News · Slideshow · Displays · Video · Audio · Amplifiers · Speakers · Projectors and Screens · Home Theater · All topics

About the Author

Grant Clauser
Grant Clauser is a technology editor, covering home electronics for more than 10 years for such publications as Electronic House and Dealerscope. He's done ISF-level damage to hundreds of reviewed products and has had audio training from Home Acoustics Alliance and Sencore.

10 Comments (displayed in order by date/time)

Posted by Not Again  on  03/15  at  04:45 PM

Again with the “louder than a jet airplane” analogy.  I normally don’t get to bent out of shape on this but besides being a lazy analogy it’s missing a critical specification. Distance.  A 747 @ 50 miles isn’t much of a problem, at 3 ft, a different story.

That said, 132 DB isn’t going to shred anything if the frequency spectrum is fairly balanced.  Nightclubs hit that, but are bass heavy so you feel the pressure more than feel the pain the 120db jackhammer gives you.

I accept this from USA Today or People magazine, but a trade mag?


Posted by AVGuys Houston  on  03/18  at  05:18 PM

Oh Boy! Now we as an industry can adopt the judging catagories from the Car Audio industry. We can have db Drag Racing formats for the loudest single frequency, and also Sound Quality judging from judges that also install the audio systems.
At least now there are more photos of this system… When the photo came out 2 years ago it looked like none of the amplifiers were hooked up with any wire at all, almost suggesting it was just PhotoShop… Good to know this is a real system!

Posted by mlafave  on  03/20  at  04:01 PM

“But it goes to 11!”

Posted by Greg Davis  on  03/21  at  02:54 PM

2 things: I need to call Guiness and tell them where they can go measure for a louder theater and sounds better, there are several out there and 2) someone let Mr. Kipinis know you instead of having a theater that’s like an imax, you can have an actual Imax , you want one, call them, they will design and install one for your home,  and with dual 4K projectors to boot, will look, perform better than this thing any day

Posted by joel degray  on  03/22  at  09:07 AM

The Ford GT 500 didn’t beat the Ferrari
with all of it’s Horse power, just some of it.
This system isn’t a Ferrari, it’s an F-18. Sorry for those who don’t get the quantum jump this system represents in it’s fidelity and finess…

Posted by greg davis  on  03/22  at  09:39 AM

this system is hardly an F18 and Ford GT500 never raced a ferrari (try GT-40) there are so many more private systems out there that are a starship compared to this turbo prop. Snell particle board speakers with plastic drivers is the only thing mac amps can drive, no doubt it can play loud, but leave quality and fidelity out of it. Being that I used to own a snell ref system 13 years ago, I know the cabinet resonance it creates when playing loud, this system will produce a ton of distortion just from the speaker cabinets alone. there are those who get high end audio and those that think they get it.  I had no idea guiness did such a stupid record, don’t expect to see it stand long, it will be too easy for someone to break.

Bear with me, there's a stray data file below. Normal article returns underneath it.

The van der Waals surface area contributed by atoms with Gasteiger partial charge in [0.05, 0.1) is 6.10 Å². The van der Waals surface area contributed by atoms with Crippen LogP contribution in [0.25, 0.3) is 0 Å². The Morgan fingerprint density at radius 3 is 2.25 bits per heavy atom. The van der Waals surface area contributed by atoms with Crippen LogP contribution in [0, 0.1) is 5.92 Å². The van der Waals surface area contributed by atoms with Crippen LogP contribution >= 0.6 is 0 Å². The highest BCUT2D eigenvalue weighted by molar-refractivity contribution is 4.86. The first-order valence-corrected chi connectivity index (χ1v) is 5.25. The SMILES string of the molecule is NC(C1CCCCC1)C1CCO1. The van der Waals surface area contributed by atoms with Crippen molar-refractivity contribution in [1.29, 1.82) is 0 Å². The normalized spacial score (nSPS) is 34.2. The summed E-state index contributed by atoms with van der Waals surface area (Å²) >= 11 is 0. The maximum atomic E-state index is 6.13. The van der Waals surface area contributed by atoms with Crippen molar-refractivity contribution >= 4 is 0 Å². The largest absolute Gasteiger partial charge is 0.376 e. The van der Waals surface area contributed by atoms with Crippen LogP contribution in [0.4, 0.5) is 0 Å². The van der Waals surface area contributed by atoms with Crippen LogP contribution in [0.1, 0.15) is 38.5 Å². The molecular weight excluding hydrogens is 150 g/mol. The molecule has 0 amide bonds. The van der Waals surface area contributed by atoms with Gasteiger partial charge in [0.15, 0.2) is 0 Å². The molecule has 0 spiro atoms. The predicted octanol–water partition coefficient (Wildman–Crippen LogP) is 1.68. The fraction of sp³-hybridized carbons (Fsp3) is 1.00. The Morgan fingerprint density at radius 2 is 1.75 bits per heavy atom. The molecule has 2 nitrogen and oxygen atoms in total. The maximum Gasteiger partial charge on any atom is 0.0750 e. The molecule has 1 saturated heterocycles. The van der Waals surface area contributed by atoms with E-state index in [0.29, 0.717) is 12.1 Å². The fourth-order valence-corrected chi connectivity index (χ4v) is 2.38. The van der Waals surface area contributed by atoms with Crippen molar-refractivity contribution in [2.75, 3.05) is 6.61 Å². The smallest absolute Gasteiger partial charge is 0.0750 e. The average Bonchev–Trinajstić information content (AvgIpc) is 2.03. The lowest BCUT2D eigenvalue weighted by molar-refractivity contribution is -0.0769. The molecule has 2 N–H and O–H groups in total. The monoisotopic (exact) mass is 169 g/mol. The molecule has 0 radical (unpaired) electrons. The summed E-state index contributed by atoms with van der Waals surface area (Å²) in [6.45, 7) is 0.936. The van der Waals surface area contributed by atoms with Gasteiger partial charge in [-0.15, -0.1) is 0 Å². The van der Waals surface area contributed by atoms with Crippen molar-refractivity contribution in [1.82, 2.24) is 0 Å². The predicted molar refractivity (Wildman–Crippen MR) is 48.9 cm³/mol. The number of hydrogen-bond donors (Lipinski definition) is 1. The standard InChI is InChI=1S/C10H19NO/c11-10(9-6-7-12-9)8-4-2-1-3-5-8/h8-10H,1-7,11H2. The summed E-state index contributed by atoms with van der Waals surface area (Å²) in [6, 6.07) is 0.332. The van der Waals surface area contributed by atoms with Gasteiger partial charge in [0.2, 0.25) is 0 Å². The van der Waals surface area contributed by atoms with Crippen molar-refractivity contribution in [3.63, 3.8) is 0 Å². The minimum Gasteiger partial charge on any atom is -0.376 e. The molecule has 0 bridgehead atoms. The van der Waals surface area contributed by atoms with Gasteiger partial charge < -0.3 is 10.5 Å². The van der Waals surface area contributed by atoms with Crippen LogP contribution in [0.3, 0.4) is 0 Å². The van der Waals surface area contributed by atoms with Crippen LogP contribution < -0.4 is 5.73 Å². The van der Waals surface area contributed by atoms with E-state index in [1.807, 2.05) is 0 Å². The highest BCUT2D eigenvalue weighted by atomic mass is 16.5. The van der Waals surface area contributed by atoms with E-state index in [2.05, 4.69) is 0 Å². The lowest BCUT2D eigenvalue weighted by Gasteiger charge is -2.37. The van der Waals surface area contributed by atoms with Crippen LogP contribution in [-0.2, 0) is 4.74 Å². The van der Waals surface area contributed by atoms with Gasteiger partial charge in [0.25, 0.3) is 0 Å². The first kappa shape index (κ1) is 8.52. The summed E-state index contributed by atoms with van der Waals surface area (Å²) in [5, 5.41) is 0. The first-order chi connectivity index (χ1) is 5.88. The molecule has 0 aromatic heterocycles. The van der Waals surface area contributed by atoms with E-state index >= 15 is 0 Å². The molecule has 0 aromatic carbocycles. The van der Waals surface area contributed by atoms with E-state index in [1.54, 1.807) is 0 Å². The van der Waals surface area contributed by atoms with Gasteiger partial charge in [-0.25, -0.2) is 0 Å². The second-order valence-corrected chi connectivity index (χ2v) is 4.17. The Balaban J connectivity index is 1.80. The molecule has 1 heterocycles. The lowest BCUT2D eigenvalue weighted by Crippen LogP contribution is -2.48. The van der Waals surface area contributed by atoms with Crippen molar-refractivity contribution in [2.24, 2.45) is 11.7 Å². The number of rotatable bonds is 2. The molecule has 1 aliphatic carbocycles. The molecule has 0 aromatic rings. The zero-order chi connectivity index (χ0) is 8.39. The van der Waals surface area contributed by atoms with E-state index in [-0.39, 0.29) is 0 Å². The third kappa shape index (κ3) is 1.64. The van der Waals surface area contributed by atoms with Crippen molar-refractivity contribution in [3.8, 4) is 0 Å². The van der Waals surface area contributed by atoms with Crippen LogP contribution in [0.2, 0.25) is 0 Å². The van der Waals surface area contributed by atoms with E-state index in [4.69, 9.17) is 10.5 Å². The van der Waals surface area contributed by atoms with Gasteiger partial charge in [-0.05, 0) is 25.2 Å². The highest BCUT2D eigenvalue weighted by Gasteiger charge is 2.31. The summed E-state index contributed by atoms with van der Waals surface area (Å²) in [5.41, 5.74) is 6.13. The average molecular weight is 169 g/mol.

Posted by joel degray  on  03/22  at  09:57 AM

Greg, do you have a spec for some of these systems? Also, have you ever visited Kipnis? We have all had many customers make comments on systems they never heard smile

Posted by greg davis  on  03/22  at  11:19 AM

you could easily pick from a dozen of CAT systems around the US that will run cirlces around this. The first one that comes to mind, has 36, 600 watt amps, fully differential.  64 DSP channels, LCR-s are 10.9.s44 with a full range 22” sub, 8 22” LFE subs, 16 12” subs for bass balancing, & 8 10.9S44 surrounds, All speakers are made out of Avonite, not plywood or particle board like the snells. so NO cabient resonance, speakers weigh 1200 lbs each (fronts weight more with the 22’s)  kicks the crap of your toy. Not only can this example play at ear bleeding SPL, it does it CLEAN, you can’t do that with plastic drivers and plywood snell boxes.

I have never been to Kipinis’s house, i mean “studio”,  though I know someone who has and interesting enough, the system wasn’t working at the time. I also belive he claims $6M in the room, I’d like to see that audit, if he’s got $6M, then some A/V dealer screwed him.  but better yet, nothing like promoting a room in which the speaker manfacture is out of business, must be planning on selling a lot of these

Posted by Robert Archer  on  03/22  at  12:20 PM

Greg, you are going too far with plywood comments. Snell’s products were made in furniture factories and utilized thick panels and baffles. The company’s crossover networks were designed to meet tolerances within .5dB

As for the drivers do you realize there are very few companies that actually manufacture their own drivers. Most buy off-the-shelf products, others design their drivers and contract with the factories that make those off-the-shelf drivers to build their drivers.

Yes Snell is out of business, but the company has a solid legacy in the world of speaker design with people like Peter Snell, Dave Smith and Joe D’Appolito designing products for the company.

Posted by Grant  on  03/22  at  12:33 PM

Can we all please take this down a notch? This is a story about a guy who’s very passionate about his hobby and is having fun with it. Isn’t that what home theater is for? Fun? Jeremy obviously loves what he’s doing and is proud of the system he’s built over the years. And for the record, he replaces most of the speakers drivers with custom drivers.